Thursday, August 22

Untitled

THIS SENTENCE WILL not change my life.
But I must write it, I feel, because otherwise I might go a little insane. That is how I feel right now. Tomorrow morning, say, at nine-seventeen, I should probably feel a little different; that sentence would seem to be even more worthless; a trifle, a waste of time; a very brief moment in my otherwise miserable evening. Still, I spent time tapping out those thirty-two letters. So surely I am doomed to write a little bit more about them.
Maybe I will not.
I choose my music carefully because when the day—the twenty-first of August, two-thousand-and-thirteen—is running out, one must be a fraction more careful about their time. I was listening to Glass—I went for a cigarette before Violin Concerto – Mvt. 2—could begin, and now Mahler is all about me; a lieder set to the most affecting of poems. Mahler saves the night. That sentence will not change my life. It will have little impact upon my evening.
Someone at work condemned me for using the word ‘upon’ in an e-mail. I’ve always found ‘upon’ to be a wonderful word, as if it would be most at home in an old fairy-tale. I deleted the word, and I continued.
Tomorrow night I will meet Saint. She’ll see me on the south bank at a pub I have been to many times, the very pub where she gets a twenty-percent discount. I wonder how she’ll look since I last saw her. I will no doubt be a little stunned because she was the last I pierced without a condom and she is so magnificently terrifying to me. She stands opposite me as if we are strangers without any history. The barman will have to whisper many words in my ear before I can calm down. It is what I shall do with my Thursday night.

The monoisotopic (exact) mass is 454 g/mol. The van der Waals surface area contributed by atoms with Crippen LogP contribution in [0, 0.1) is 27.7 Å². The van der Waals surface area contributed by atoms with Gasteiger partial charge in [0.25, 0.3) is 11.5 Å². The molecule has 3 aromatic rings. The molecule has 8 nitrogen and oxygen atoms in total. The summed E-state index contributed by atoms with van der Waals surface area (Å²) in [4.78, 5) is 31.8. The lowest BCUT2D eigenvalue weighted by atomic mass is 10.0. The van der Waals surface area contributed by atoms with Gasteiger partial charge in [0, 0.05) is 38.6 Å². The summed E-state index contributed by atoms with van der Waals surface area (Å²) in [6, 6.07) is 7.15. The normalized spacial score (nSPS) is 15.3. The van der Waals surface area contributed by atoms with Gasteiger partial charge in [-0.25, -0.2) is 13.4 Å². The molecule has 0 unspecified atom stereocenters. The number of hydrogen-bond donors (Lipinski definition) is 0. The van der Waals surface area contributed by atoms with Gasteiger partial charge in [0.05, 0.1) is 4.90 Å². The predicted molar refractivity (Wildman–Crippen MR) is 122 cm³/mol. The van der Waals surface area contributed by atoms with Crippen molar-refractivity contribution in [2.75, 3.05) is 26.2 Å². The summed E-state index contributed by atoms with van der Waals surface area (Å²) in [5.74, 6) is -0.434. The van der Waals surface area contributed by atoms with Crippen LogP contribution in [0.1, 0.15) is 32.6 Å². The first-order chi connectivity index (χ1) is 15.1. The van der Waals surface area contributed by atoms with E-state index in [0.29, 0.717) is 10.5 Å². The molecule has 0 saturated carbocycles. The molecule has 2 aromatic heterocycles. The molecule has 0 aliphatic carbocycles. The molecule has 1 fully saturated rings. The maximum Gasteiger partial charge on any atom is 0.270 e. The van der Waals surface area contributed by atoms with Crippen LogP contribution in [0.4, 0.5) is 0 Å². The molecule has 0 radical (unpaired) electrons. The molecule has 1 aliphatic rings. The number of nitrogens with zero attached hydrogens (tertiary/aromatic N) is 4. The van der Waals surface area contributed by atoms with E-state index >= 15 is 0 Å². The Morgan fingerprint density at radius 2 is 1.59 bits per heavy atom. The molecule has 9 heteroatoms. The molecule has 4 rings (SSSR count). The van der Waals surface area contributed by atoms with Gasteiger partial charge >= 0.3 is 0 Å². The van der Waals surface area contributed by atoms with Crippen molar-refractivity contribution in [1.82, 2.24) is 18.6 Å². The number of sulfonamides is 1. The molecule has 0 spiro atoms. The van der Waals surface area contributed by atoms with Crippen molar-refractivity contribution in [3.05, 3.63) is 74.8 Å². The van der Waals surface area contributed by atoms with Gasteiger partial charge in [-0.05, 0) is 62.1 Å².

There you go: for no reason at all, I retyped the first sentence, those seven words, hypnotised by the minutiae of their form, the curves and lines they have inherited over centuries of use so that, tonight, I could write: ‘This sentence will not change my life’. What if I write a lie?
Turn your hand over under the night-sky and see that the moon, right now, is at an angle to the earth and its quilt of twilight is so stubbornly shifting its galactic dust across us as if we weren’t cool enough in the first place. Altocumulus, so familiar to my eyes these summer days, is filtering out the moon’s light on their bellies. The moon is bright. I have been in my dark room, rolling cigarettes, so that now I find the moon to be very bright, as if I’m being interrogated by the government. I imagine that I am a lone wolf howling at the moon. What I am saying, in my howl, is—‘Leave me alone, I’m trying to get some rest.’
Because I have to get up in the morning I suppose I shall stop now. Above all this, I have run out of wine. Mascagni is playing; he’ll see me out. I have to get up in the morning and run through my day again as though today wasn’t quite right, but tomorrow evening I shall be with Saint and I won’t be writing any sentences at all.

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